That way you can use the higher pressure you have available when it starts to clog a bit to blast it through.

I didn't believe this, then I went on one of the Siege Studios courses with James who is an absolute legend and he runs his at around 65psi, check out their webpage to see the results he gets.

Rik


That's not how that works. The duel action does not control the pressure the dual action controls the flow of paint out of the cup with the tirgger pull, pressing down controls the air flow sure but it's not a good way to be trying to control it.


Also don't airbrush at 40+ psi you are going to have a bad time. Your spider effect is going to be even worse.



Automatically Appended Next Post:
Blasting it through is a HORRIBLE way to go about it, you should be running around 15 to 25 psi depending on paint flow and other ractors, I'd you get a clog you should pull off your model pull the trigger all the way back and let it go forward to push the paint out and spray it off the model, you don't want to be blasting your model with dry paint chunks unless you want sand.


Automatically Appended Next Post:
If it works for you then I say go for it, but pasting at that high of air pressure is just ugh, itdba quick way to burn out your compressor if you are not careful


I've experimented with PSI and I get pretty inconsistent spray in that 15-25 range. I can get a gentle spray but then it dies out, have to pull the lever back slightly more to get spray, it dies out again, and on and on until I get a blast. So it SEEMED like "okay, the paint is probably a little thick and building up at the nozzle" ... but a higher PSI (30-40 range) still felt sort of similar.

Basically it just feels like if I'm pulling back, say, 10%, I get a split second of 10% spray then it goes down to 0%. So I pull from 10% -> 15%, get 15% spray then it goes down to 0%. And this is using Vallejo Air paint. I've had to use it at 30-40 PSI and paint from very far away, but it's so hard to control the amount of spray at those levels.

This message was edited 2 times. Last update was at 2018/06/21 22:51:11


 
   
Made in us
Fresh-Faced New User





I know I've been long-winded (I don't want to ignore everyone who has been nice enough to chime in), but another thing I wanted to point out... The paint is ending up sort of... textured..? on the model. It dries and has kind of a grainy effect.

I've had to use about ~35 PSI to get consistent spray (or as much as I've been able to manage), but that means I'm spraying from fairly far back. I have no idea what to attribute it to. Dust? Humidity? Paint not spraying properly? Or is that just because I'm spraying from farther back, so the paint isn't as focused on a point by the time it hits the model?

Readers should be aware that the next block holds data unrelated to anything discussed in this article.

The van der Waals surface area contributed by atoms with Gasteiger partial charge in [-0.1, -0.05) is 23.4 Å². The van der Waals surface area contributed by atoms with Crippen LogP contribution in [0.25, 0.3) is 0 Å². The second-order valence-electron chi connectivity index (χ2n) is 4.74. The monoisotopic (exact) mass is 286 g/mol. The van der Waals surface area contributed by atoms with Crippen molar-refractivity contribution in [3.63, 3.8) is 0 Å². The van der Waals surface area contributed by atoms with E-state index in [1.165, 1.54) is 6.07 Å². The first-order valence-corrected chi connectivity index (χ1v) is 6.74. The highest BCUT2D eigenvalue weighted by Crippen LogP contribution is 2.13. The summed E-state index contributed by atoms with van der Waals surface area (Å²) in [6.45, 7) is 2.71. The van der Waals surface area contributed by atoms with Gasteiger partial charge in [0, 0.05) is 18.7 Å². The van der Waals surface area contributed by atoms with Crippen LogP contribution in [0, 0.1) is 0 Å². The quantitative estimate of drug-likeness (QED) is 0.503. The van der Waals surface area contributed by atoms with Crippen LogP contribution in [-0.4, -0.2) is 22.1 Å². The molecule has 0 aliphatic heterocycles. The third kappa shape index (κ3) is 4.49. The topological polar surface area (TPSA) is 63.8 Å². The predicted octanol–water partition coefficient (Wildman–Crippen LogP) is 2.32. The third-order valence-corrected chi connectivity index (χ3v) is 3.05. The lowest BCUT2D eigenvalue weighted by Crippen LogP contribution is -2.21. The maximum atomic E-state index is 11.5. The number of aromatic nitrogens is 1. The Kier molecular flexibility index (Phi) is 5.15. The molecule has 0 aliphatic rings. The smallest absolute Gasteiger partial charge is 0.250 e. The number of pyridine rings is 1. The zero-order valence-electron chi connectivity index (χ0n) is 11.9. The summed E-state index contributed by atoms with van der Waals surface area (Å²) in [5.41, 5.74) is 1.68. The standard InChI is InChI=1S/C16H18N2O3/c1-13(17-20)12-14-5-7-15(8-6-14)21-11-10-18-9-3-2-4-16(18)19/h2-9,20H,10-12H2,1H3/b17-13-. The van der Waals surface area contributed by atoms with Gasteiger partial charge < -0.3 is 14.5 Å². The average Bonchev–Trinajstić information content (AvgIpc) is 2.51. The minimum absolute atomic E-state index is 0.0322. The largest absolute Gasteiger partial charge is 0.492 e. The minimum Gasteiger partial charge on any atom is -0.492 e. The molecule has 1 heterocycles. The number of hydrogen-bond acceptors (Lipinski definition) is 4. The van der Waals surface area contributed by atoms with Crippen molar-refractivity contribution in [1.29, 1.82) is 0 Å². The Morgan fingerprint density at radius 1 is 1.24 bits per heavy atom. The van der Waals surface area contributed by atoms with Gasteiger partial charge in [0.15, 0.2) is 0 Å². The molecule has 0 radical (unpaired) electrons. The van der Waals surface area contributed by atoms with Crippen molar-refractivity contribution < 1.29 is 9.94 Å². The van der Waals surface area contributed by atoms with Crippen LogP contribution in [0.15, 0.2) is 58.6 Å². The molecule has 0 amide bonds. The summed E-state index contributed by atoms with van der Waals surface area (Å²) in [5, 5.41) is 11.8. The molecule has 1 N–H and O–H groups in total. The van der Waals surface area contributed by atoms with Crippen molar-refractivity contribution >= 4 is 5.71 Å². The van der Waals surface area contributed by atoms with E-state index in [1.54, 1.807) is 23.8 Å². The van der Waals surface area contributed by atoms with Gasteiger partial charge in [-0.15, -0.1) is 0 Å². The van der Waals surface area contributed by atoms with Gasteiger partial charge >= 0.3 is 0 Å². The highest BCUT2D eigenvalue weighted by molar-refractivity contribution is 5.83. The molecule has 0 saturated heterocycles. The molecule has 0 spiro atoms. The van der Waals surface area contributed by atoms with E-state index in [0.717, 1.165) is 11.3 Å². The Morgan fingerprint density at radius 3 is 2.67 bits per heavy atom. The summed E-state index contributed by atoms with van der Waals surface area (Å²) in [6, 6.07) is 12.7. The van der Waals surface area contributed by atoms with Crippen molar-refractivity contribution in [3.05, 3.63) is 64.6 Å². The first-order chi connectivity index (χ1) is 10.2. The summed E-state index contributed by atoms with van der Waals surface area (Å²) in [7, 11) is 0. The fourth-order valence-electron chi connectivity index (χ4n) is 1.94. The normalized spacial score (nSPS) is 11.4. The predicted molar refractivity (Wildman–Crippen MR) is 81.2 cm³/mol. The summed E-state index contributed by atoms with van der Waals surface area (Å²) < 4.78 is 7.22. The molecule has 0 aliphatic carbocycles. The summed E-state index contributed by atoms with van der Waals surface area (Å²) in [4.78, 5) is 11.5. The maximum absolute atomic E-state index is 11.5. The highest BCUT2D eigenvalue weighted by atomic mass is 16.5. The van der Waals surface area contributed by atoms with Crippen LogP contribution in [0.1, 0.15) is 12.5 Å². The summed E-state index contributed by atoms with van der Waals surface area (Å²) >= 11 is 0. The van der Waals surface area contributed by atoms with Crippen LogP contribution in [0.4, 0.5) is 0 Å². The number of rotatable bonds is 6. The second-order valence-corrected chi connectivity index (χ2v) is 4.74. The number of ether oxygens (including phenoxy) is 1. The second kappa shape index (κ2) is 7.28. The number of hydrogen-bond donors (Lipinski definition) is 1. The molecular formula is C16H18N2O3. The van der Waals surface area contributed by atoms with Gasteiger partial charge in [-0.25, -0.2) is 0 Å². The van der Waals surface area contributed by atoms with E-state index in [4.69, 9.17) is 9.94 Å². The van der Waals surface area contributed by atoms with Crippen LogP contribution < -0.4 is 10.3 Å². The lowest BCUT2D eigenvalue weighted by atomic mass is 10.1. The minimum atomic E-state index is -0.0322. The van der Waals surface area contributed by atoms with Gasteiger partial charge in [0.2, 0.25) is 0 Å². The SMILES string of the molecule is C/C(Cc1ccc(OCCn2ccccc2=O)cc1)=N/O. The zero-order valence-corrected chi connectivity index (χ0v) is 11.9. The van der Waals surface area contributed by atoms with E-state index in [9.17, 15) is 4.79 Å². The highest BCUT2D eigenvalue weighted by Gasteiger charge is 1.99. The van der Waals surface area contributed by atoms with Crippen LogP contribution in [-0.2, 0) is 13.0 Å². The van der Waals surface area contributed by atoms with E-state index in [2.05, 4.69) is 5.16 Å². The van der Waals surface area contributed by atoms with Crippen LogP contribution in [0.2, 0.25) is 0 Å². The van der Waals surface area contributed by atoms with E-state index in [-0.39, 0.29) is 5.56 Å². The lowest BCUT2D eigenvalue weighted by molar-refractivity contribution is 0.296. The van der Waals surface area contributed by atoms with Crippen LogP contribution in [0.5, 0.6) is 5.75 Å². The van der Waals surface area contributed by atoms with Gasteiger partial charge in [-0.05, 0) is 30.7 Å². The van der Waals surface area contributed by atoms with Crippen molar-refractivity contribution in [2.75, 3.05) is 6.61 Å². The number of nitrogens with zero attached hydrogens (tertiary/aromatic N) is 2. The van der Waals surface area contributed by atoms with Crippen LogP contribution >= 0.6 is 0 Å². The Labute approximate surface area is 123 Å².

[Thumb - IMG_20180621_184333.jpg]

   
Made in gb
Ultramarine Scout with Sniper Rifle





Stevenage, UK

Probably should have asked sooner, but with regards to technique are you:

A) Keeping constant pressure on the trigger and blasting paint through in a continual stream, trying to get the colour you want in a single pass.

or

B) Using short, controlled passes with the pressure coming off after each pass to build up very fine layers of colour and give yourself a gradual change of tone.

If you aren't doing option B, that may well be the route of at least some of your issues. It's all about building those layers and gradients very gradually.

Rik
   
Made in gb
Blood-Raging Khorne Berserker




Southampton, UK

The grainy effect comes from the paint drying in the air before it hits the model. Lower your pressure and spray closer to the model.
   
Made in us
Tough Tyrant Guard





Texas

Lots of good advice. When I started out I had the same problems. You do just have to practice as mentioned.

As a general rule I spray between 15-20 PSI ( i have the same tankless compressor you do). Had it for several years now.

The other thing to keep in mind on PSI is that it can drop when you engage the trigger. So this 15-20 PSI is when paint is actually spraying, not when the compressor is on and just idle. So check that. Sometimes it can drop a couple to upto 10 PSI.

Paint consistency is a big thing. Consistent like milk.
I have spray Cheap ass Apple Barrell paints through an airbrush, you can do it, you just have to thin it.

Vallajo game color, Vallajo model color, Vallajo air range, Tamiya, and Citadel lines are all good choices paint wise. (but again you can really spray anything).

3 things that helped me A LOT were: